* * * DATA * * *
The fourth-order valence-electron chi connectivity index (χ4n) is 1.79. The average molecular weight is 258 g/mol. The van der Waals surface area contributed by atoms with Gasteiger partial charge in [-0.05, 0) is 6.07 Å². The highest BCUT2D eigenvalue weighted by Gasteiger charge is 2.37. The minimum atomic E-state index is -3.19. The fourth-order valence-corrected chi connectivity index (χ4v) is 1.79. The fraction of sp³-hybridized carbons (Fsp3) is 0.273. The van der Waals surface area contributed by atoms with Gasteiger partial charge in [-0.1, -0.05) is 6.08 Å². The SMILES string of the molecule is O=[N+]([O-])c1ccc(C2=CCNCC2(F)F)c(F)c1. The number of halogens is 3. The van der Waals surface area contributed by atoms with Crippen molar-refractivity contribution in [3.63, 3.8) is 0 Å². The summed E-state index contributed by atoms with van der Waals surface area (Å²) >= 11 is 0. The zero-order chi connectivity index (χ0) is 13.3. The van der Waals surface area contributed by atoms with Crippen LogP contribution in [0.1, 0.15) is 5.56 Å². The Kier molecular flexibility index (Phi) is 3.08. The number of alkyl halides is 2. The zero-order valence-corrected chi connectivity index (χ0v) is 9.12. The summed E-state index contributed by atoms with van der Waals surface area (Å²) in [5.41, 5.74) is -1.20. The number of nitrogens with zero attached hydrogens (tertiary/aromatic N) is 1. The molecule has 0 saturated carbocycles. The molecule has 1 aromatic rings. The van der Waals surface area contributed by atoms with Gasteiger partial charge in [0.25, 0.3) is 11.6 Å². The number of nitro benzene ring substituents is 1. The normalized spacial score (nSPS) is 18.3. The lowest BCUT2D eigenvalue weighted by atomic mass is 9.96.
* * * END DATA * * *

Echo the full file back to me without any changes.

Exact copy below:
The fourth-order valence-electron chi connectivity index (χ4n) is 1.79. The average molecular weight is 258 g/mol. The van der Waals surface area contributed by atoms with Gasteiger partial charge in [-0.05, 0) is 6.07 Å². The highest BCUT2D eigenvalue weighted by Gasteiger charge is 2.37. The minimum atomic E-state index is -3.19. The fourth-order valence-corrected chi connectivity index (χ4v) is 1.79. The fraction of sp³-hybridized carbons (Fsp3) is 0.273. The van der Waals surface area contributed by atoms with Gasteiger partial charge in [-0.1, -0.05) is 6.08 Å². The SMILES string of the molecule is O=[N+]([O-])c1ccc(C2=CCNCC2(F)F)c(F)c1. The number of halogens is 3. The van der Waals surface area contributed by atoms with Crippen molar-refractivity contribution in [3.63, 3.8) is 0 Å². The summed E-state index contributed by atoms with van der Waals surface area (Å²) >= 11 is 0. The zero-order chi connectivity index (χ0) is 13.3. The van der Waals surface area contributed by atoms with Crippen LogP contribution in [0.1, 0.15) is 5.56 Å². The Kier molecular flexibility index (Phi) is 3.08. The number of alkyl halides is 2. The zero-order valence-corrected chi connectivity index (χ0v) is 9.12. The summed E-state index contributed by atoms with van der Waals surface area (Å²) in [5.41, 5.74) is -1.20. The number of nitrogens with zero attached hydrogens (tertiary/aromatic N) is 1. The molecule has 0 saturated carbocycles. The molecule has 1 aromatic rings. The van der Waals surface area contributed by atoms with Gasteiger partial charge in [0.25, 0.3) is 11.6 Å². The number of nitro benzene ring substituents is 1. The normalized spacial score (nSPS) is 18.3. The lowest BCUT2D eigenvalue weighted by atomic mass is 9.96.